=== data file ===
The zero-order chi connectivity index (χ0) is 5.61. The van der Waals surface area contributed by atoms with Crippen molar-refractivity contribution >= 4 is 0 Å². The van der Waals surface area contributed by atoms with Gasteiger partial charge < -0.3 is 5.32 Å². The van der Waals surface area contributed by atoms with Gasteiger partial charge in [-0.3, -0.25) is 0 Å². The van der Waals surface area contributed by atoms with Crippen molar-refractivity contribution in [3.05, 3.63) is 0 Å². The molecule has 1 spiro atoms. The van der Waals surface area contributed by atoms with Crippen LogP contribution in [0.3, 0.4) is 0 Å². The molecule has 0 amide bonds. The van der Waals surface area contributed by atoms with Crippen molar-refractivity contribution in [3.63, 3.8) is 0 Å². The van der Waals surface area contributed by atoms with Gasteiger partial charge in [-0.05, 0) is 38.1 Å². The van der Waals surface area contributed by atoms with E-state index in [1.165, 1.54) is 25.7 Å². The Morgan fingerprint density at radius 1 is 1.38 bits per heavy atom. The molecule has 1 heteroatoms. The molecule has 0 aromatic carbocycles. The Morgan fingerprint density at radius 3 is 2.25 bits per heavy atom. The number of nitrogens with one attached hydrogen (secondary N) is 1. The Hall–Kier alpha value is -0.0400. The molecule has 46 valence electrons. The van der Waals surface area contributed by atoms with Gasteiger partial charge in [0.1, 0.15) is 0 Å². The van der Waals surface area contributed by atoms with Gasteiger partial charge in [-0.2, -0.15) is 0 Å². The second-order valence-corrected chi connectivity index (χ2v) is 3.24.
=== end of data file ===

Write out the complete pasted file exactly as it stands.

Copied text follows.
The zero-order chi connectivity index (χ0) is 5.61. The van der Waals surface area contributed by atoms with Crippen molar-refractivity contribution >= 4 is 0 Å². The van der Waals surface area contributed by atoms with Gasteiger partial charge < -0.3 is 5.32 Å². The van der Waals surface area contributed by atoms with Gasteiger partial charge in [-0.3, -0.25) is 0 Å². The van der Waals surface area contributed by atoms with Crippen molar-refractivity contribution in [3.05, 3.63) is 0 Å². The molecule has 1 spiro atoms. The van der Waals surface area contributed by atoms with Crippen LogP contribution in [0.3, 0.4) is 0 Å². The molecule has 0 amide bonds. The van der Waals surface area contributed by atoms with Crippen molar-refractivity contribution in [3.63, 3.8) is 0 Å². The van der Waals surface area contributed by atoms with Gasteiger partial charge in [-0.05, 0) is 38.1 Å². The van der Waals surface area contributed by atoms with E-state index in [1.165, 1.54) is 25.7 Å². The Morgan fingerprint density at radius 1 is 1.38 bits per heavy atom. The molecule has 1 heteroatoms. The molecule has 0 aromatic carbocycles. The Morgan fingerprint density at radius 3 is 2.25 bits per heavy atom. The number of nitrogens with one attached hydrogen (secondary N) is 1. The Hall–Kier alpha value is -0.0400. The molecule has 46 valence electrons. The van der Waals surface area contributed by atoms with Gasteiger partial charge in [0.1, 0.15) is 0 Å². The van der Waals surface area contributed by atoms with Gasteiger partial charge in [-0.2, -0.15) is 0 Å². The second-order valence-corrected chi connectivity index (χ2v) is 3.24.